The only way this one adds up for St. Louis is if one believes the 23-year-old right-hander Santorini is a top prospect, a diamond in the rough. But there’s nothing in his track record to suggest that: he’s been rushed to the majors by the expansion Padres, and spent two-plus seasons performing somewhere between so-so and lousy.

There’s no reason to see Santorini as a better prospect than the 23-year-old left-handed-batting Lee. And tossing the curveballing journeyman southpaw Norman in on top makes it even less sensible. Our Cards will stick with Lee and Norman.

June 12, 1971: The Philadelphia Phillies traded infielder Tony Taylor to the Detroit Tigers for pitchers Carl Cavanaugh and Mike Fremuth.

Our Phillies no longer have Taylor. Our Mets do, and aren’t motivated to cash in the veteran for token payment.

July 29, 1971: The St. Louis Cardinals traded outfielder Jose Cardenal, pitcher Bob Reynolds, and infielder Dick Schofield to the Milwaukee Brewers for infielder Ted Kubiak and pitcher Charlie Loseth.

Our Cardinals are Cardenal-less, so we won’t need to contemplate executing this head-scratcher.

1971 season results

Phillies

We take it as a sign of progress in our rebuilding effort that over this off-season we’ve seen the need for little adjustment to the roster. By and large we think that improvement from our young talent is enough to take us up the next step.

So, we’ve just tinkered a bit: the veteran McNertney is on board as the backup catcher, rookie Willie Montañez—the Curt Flood replacement player—will get a chance to work his way into the outfield rotation, and rookies Archie Reynolds and Ken Reynolds (no relation) will compete for the spot vacated by Jerry Johnson in the bullpen.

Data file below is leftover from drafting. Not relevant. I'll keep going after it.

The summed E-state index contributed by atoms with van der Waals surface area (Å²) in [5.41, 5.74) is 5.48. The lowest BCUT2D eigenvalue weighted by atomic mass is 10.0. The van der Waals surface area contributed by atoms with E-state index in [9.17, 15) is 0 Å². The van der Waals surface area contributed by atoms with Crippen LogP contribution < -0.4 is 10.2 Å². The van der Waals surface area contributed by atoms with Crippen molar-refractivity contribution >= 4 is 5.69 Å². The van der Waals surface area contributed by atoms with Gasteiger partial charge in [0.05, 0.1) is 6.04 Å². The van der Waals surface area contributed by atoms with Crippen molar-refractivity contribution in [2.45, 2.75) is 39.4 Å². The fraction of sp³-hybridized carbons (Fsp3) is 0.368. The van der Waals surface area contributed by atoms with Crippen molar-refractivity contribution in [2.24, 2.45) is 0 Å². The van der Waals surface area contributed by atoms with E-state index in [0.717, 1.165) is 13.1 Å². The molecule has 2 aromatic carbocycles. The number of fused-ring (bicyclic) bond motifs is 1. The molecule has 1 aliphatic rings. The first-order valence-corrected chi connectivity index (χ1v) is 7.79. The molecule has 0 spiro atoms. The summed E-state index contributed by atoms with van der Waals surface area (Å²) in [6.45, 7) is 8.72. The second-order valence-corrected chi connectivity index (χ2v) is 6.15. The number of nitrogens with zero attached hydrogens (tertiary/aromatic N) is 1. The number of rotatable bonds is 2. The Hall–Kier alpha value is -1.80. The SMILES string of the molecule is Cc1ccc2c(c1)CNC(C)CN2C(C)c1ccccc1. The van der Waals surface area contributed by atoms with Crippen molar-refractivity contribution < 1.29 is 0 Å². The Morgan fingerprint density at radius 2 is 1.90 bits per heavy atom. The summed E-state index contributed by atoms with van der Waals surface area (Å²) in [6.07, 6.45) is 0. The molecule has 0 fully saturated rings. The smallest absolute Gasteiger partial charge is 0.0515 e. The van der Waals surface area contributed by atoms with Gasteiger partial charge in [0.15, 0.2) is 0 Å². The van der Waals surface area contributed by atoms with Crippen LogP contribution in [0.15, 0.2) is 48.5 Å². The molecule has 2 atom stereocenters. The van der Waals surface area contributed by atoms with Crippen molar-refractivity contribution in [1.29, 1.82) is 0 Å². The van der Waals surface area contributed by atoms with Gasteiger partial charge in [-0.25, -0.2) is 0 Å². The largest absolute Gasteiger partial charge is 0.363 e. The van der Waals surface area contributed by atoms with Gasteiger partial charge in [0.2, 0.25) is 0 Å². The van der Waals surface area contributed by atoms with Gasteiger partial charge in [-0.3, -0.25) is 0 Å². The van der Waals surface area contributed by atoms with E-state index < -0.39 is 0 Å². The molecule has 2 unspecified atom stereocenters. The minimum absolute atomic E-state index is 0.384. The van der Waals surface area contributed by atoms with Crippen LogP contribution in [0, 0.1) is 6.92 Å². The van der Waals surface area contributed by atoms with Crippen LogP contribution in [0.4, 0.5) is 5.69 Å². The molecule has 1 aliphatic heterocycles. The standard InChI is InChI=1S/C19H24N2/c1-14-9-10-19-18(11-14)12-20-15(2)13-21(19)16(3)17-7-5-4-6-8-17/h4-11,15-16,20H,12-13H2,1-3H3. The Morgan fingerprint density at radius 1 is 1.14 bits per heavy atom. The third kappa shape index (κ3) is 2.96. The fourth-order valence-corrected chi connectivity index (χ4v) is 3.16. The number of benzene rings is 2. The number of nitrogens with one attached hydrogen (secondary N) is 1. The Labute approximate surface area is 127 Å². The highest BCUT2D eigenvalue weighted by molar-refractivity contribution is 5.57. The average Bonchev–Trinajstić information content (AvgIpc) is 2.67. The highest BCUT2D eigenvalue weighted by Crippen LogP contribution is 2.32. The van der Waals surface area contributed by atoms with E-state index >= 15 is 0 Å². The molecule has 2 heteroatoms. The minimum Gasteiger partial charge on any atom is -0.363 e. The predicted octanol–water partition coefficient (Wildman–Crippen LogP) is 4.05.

1971 Philadelphia Phillies     Won 86    Lost 76    Finished 4th

 Pos  Player        Age    G  AB   R   H  2B  3B  HR RBI  BB  SO   BA  OBP  SLG  OPS OPS+
1B-3B D. Johnson     32  145 498  65 133  26   0  30  89  62 123 .267 .349 .500 .849  139
  2B  D. Doyle*      27   95 342  36  79  12   1   3  24  19  31 .231 .280 .298 .578   64
  SS  L. Bowa#       25  155 585  50 145  16   5   0  33  32  55 .248 .289 .292 .581   66
3B-2B D. Money       24  121 439  42  98  22   8   7  43  31  80 .223 .274 .358 .631   78
RF-LF J. Lis         24   81 241  31  55  11   0  11  32  34  74 .228 .326 .411 .737  108
CF-RF W. Montanez*   23  146 544  78 142  24   5  28  83  64  95 .261 .334 .478 .812  128
  LF  J. Briggs*     27  135 397  68 103  12   2  20  52  73  82 .259 .370 .451 .821  132